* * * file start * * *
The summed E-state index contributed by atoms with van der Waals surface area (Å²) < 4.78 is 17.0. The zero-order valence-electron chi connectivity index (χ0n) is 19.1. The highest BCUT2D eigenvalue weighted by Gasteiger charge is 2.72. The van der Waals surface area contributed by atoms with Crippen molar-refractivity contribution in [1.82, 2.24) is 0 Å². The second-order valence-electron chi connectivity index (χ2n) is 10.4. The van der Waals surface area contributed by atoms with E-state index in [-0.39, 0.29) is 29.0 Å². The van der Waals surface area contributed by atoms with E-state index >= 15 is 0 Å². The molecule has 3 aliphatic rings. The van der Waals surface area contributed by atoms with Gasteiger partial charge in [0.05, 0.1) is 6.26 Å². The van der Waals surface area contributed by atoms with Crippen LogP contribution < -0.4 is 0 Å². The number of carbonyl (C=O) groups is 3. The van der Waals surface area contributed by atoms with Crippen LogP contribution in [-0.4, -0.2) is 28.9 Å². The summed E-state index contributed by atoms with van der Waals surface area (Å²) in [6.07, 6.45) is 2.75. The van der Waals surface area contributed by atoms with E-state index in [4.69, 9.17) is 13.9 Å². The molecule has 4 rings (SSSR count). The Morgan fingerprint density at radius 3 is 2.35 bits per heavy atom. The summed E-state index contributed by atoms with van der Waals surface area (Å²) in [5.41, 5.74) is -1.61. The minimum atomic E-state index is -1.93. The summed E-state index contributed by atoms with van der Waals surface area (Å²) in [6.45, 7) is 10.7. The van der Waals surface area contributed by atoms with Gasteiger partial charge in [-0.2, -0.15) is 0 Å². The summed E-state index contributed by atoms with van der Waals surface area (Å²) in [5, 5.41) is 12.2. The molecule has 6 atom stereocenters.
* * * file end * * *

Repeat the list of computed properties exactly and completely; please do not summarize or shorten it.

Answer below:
The summed E-state index contributed by atoms with van der Waals surface area (Å²) < 4.78 is 17.0. The zero-order valence-electron chi connectivity index (χ0n) is 19.1. The highest BCUT2D eigenvalue weighted by Gasteiger charge is 2.72. The van der Waals surface area contributed by atoms with Crippen molar-refractivity contribution in [1.82, 2.24) is 0 Å². The second-order valence-electron chi connectivity index (χ2n) is 10.4. The van der Waals surface area contributed by atoms with E-state index in [-0.39, 0.29) is 29.0 Å². The van der Waals surface area contributed by atoms with E-state index >= 15 is 0 Å². The molecule has 3 aliphatic rings. The van der Waals surface area contributed by atoms with Gasteiger partial charge in [0.05, 0.1) is 6.26 Å². The van der Waals surface area contributed by atoms with Crippen LogP contribution < -0.4 is 0 Å². The number of carbonyl (C=O) groups is 3. The van der Waals surface area contributed by atoms with Crippen LogP contribution in [-0.4, -0.2) is 28.9 Å². The summed E-state index contributed by atoms with van der Waals surface area (Å²) in [6.07, 6.45) is 2.75. The van der Waals surface area contributed by atoms with E-state index in [4.69, 9.17) is 13.9 Å². The molecule has 4 rings (SSSR count). The Morgan fingerprint density at radius 3 is 2.35 bits per heavy atom. The summed E-state index contributed by atoms with van der Waals surface area (Å²) in [5.41, 5.74) is -1.61. The minimum atomic E-state index is -1.93. The summed E-state index contributed by atoms with van der Waals surface area (Å²) in [6.45, 7) is 10.7. The van der Waals surface area contributed by atoms with Gasteiger partial charge in [-0.2, -0.15) is 0 Å². The summed E-state index contributed by atoms with van der Waals surface area (Å²) in [5, 5.41) is 12.2. The molecule has 6 atom stereocenters.